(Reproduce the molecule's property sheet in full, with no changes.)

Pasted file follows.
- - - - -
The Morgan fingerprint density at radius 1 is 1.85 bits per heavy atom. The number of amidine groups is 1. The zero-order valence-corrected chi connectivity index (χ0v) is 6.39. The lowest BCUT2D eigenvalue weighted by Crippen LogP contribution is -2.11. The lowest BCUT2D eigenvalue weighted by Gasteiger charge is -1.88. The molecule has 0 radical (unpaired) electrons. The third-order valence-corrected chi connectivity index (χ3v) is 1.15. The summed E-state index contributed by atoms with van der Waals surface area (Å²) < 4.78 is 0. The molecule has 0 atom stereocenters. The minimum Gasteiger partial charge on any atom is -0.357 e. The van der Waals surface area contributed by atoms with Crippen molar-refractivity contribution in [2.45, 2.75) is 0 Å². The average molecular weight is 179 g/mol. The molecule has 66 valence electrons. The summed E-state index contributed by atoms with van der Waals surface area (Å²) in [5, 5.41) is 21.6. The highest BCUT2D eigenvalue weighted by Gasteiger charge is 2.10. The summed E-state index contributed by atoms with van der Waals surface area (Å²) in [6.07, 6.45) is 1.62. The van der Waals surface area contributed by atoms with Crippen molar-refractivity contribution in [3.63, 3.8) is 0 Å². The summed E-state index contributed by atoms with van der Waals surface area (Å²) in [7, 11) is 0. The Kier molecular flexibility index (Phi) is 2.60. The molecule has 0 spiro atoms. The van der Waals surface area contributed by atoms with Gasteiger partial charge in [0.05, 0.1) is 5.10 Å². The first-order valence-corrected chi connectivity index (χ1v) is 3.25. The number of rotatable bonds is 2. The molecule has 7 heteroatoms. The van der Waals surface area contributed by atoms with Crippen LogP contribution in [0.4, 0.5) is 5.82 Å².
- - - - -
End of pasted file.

The Morgan fingerprint density at radius 1 is 1.85 bits per heavy atom. The number of amidine groups is 1. The zero-order valence-corrected chi connectivity index (χ0v) is 6.39. The lowest BCUT2D eigenvalue weighted by Crippen LogP contribution is -2.11. The lowest BCUT2D eigenvalue weighted by Gasteiger charge is -1.88. The molecule has 0 radical (unpaired) electrons. The third-order valence-corrected chi connectivity index (χ3v) is 1.15. The summed E-state index contributed by atoms with van der Waals surface area (Å²) < 4.78 is 0. The molecule has 0 atom stereocenters. The minimum Gasteiger partial charge on any atom is -0.357 e. The van der Waals surface area contributed by atoms with Crippen molar-refractivity contribution in [2.45, 2.75) is 0 Å². The average molecular weight is 179 g/mol. The molecule has 66 valence electrons. The summed E-state index contributed by atoms with van der Waals surface area (Å²) in [5, 5.41) is 21.6. The highest BCUT2D eigenvalue weighted by Gasteiger charge is 2.10. The summed E-state index contributed by atoms with van der Waals surface area (Å²) in [6.07, 6.45) is 1.62. The van der Waals surface area contributed by atoms with Crippen molar-refractivity contribution in [3.63, 3.8) is 0 Å². The summed E-state index contributed by atoms with van der Waals surface area (Å²) in [7, 11) is 0. The Kier molecular flexibility index (Phi) is 2.60. The molecule has 0 spiro atoms. The van der Waals surface area contributed by atoms with Gasteiger partial charge in [0.05, 0.1) is 5.10 Å². The first-order valence-corrected chi connectivity index (χ1v) is 3.25. The number of rotatable bonds is 2. The molecule has 7 heteroatoms. The van der Waals surface area contributed by atoms with Crippen LogP contribution in [0.4, 0.5) is 5.82 Å².